• Portfolio Building: Cutting out my weakest pieces

    Years ago, I read an article by someone like me: an artist working in the field of Children's Art.  She  passed on a piece of wisdom in the form of a story.

    She said an Art Director explained to her how their publishing house evalated artists.  They chose 2 pieces from the artists portfolio to evaluate: their strongest artwork and their weakest artwork. 

    The artist immediately went through her own portfolio and curated out all of her weakest art.

    Everytime I curate my portfolio now, I put on my Art Director's Hat and edit the pieces in my portfolio with two criteria: Good Art and Story.

    Is it good art?  I evaluate the art.  Are there drawing flaws?  Do I have any tangents?  Are there strong silhouettes? Is the perspective off? Are the values correct?  Can I take a photo of it, turn it into a black and white image and still see the correct values? Can I fix it easily, or do I need to start again? I get rid of the stuff I know won't work, fix what I can and  seek out my weakest pieces and take them out. 

    My second criteria is story. Does it tell a story?  I am in the business of telling stories to children through art.  Each portfolio piece needs to tell a story. I may have done a great piece of art, but if there is no story, I don't include it in my portfolio. Vast landscapes with no characters, a single cow in the middle of a field, and a still life of a figurine or a toy are great pieces to include in an academic portfolio to get into a BFA program, but not to land a job illustrating for the children's market.  So I take them out.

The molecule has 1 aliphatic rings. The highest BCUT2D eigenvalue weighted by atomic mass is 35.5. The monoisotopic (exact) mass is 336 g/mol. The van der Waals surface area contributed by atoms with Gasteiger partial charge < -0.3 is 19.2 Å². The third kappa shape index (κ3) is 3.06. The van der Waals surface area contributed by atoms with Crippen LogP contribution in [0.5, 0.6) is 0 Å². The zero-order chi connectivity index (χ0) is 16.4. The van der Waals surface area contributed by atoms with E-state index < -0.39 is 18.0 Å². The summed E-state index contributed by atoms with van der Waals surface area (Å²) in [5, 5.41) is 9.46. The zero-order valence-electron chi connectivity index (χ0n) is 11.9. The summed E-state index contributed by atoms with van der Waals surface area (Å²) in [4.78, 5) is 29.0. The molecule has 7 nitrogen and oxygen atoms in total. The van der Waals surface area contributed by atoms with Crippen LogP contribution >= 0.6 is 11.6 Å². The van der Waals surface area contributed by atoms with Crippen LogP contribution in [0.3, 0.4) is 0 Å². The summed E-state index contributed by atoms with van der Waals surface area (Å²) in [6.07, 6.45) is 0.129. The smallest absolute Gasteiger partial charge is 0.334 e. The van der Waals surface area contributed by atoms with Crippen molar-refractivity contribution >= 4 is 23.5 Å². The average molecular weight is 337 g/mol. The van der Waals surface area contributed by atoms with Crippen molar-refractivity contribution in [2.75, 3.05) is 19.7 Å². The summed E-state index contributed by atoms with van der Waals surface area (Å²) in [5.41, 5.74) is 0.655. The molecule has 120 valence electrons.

This curating helped me just a few weeks ago as I looked over the artwork hanging on my wall ready for me to color.  One piece in particular really stuck out as being bad.  I had spent the most time on that piece, but it was still bad and no amount of color would change how bad it was.

    I started looking at all the other pieces and realized that the characters in many of them were not fully developed.  They looked like cardboard cut outs.  There was no personality.  I had been in such a big hurry to produce artwork for my portfolio, I forgot to develop the characters. They are still on my wall, waiting for me to figure out who they are so I can breath life into their drawings.

    I'd love to know what you think. Look at my portfolio (www.pamelahanks.com) with your art directors hat on.  Which piece would you pick out as my strongest piece and which is my weakest?